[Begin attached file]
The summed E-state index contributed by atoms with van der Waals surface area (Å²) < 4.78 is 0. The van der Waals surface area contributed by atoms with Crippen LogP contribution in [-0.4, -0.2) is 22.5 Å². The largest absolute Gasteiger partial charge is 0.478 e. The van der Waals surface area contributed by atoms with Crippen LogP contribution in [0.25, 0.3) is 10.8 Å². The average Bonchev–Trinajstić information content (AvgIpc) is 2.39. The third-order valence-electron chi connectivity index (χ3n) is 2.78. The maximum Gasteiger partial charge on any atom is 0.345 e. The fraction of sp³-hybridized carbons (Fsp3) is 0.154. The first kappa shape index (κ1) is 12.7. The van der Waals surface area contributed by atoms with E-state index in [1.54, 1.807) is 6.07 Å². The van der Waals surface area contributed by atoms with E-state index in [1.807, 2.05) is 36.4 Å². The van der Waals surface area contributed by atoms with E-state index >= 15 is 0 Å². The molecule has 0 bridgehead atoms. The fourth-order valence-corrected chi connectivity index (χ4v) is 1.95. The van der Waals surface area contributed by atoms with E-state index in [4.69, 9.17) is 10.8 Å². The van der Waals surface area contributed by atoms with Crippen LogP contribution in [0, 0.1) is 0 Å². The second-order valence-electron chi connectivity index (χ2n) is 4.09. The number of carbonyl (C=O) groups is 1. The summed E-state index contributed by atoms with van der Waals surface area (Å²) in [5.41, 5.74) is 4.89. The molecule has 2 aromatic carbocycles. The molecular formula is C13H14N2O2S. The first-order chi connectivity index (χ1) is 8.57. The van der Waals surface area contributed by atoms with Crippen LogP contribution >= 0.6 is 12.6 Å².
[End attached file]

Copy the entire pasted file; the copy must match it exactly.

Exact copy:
The summed E-state index contributed by atoms with van der Waals surface area (Å²) < 4.78 is 0. The van der Waals surface area contributed by atoms with Crippen LogP contribution in [-0.4, -0.2) is 22.5 Å². The largest absolute Gasteiger partial charge is 0.478 e. The van der Waals surface area contributed by atoms with Crippen LogP contribution in [0.25, 0.3) is 10.8 Å². The average Bonchev–Trinajstić information content (AvgIpc) is 2.39. The third-order valence-electron chi connectivity index (χ3n) is 2.78. The maximum Gasteiger partial charge on any atom is 0.345 e. The fraction of sp³-hybridized carbons (Fsp3) is 0.154. The first kappa shape index (κ1) is 12.7. The van der Waals surface area contributed by atoms with E-state index in [1.54, 1.807) is 6.07 Å². The van der Waals surface area contributed by atoms with E-state index in [1.807, 2.05) is 36.4 Å². The van der Waals surface area contributed by atoms with E-state index >= 15 is 0 Å². The molecule has 0 bridgehead atoms. The fourth-order valence-corrected chi connectivity index (χ4v) is 1.95. The van der Waals surface area contributed by atoms with E-state index in [4.69, 9.17) is 10.8 Å². The van der Waals surface area contributed by atoms with Crippen LogP contribution in [0, 0.1) is 0 Å². The second-order valence-electron chi connectivity index (χ2n) is 4.09. The number of carbonyl (C=O) groups is 1. The summed E-state index contributed by atoms with van der Waals surface area (Å²) in [5.41, 5.74) is 4.89. The molecule has 2 aromatic carbocycles. The molecular formula is C13H14N2O2S. The first-order chi connectivity index (χ1) is 8.57. The van der Waals surface area contributed by atoms with Crippen LogP contribution >= 0.6 is 12.6 Å².